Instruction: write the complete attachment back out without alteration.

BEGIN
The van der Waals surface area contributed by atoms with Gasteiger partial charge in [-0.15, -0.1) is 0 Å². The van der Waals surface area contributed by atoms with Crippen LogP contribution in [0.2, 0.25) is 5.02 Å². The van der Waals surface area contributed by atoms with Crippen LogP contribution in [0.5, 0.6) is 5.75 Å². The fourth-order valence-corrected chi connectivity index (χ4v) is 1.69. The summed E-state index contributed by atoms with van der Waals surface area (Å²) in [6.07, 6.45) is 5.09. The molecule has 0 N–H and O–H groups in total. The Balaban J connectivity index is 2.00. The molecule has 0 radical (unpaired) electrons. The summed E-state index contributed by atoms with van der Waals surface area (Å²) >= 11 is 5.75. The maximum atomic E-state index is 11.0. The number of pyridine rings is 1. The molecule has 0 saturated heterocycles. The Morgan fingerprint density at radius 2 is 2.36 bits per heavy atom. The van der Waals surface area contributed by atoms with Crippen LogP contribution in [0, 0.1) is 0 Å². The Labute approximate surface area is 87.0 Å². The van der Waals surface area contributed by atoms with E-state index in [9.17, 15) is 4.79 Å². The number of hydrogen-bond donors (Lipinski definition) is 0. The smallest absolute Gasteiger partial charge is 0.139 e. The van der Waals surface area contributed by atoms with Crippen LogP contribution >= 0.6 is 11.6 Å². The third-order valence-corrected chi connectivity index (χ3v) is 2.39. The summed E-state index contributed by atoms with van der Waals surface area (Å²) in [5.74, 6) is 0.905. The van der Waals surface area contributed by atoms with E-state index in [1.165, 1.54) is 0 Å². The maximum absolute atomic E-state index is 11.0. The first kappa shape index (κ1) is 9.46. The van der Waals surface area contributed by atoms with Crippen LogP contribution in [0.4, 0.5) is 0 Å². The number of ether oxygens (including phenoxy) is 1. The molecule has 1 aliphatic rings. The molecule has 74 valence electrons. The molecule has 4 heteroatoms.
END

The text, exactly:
The van der Waals surface area contributed by atoms with Gasteiger partial charge in [-0.15, -0.1) is 0 Å². The van der Waals surface area contributed by atoms with Crippen LogP contribution in [0.2, 0.25) is 5.02 Å². The van der Waals surface area contributed by atoms with Crippen LogP contribution in [0.5, 0.6) is 5.75 Å². The fourth-order valence-corrected chi connectivity index (χ4v) is 1.69. The summed E-state index contributed by atoms with van der Waals surface area (Å²) in [6.07, 6.45) is 5.09. The molecule has 0 N–H and O–H groups in total. The Balaban J connectivity index is 2.00. The molecule has 0 radical (unpaired) electrons. The summed E-state index contributed by atoms with van der Waals surface area (Å²) >= 11 is 5.75. The maximum atomic E-state index is 11.0. The number of pyridine rings is 1. The molecule has 0 saturated heterocycles. The Morgan fingerprint density at radius 2 is 2.36 bits per heavy atom. The van der Waals surface area contributed by atoms with Crippen LogP contribution in [0, 0.1) is 0 Å². The Labute approximate surface area is 87.0 Å². The van der Waals surface area contributed by atoms with E-state index in [9.17, 15) is 4.79 Å². The number of hydrogen-bond donors (Lipinski definition) is 0. The smallest absolute Gasteiger partial charge is 0.139 e. The van der Waals surface area contributed by atoms with Crippen LogP contribution >= 0.6 is 11.6 Å². The third-order valence-corrected chi connectivity index (χ3v) is 2.39. The summed E-state index contributed by atoms with van der Waals surface area (Å²) in [5.74, 6) is 0.905. The van der Waals surface area contributed by atoms with E-state index in [1.165, 1.54) is 0 Å². The maximum absolute atomic E-state index is 11.0. The first kappa shape index (κ1) is 9.46. The van der Waals surface area contributed by atoms with Crippen LogP contribution in [0.4, 0.5) is 0 Å². The number of ether oxygens (including phenoxy) is 1. The molecule has 1 aliphatic rings. The molecule has 74 valence electrons. The molecule has 4 heteroatoms.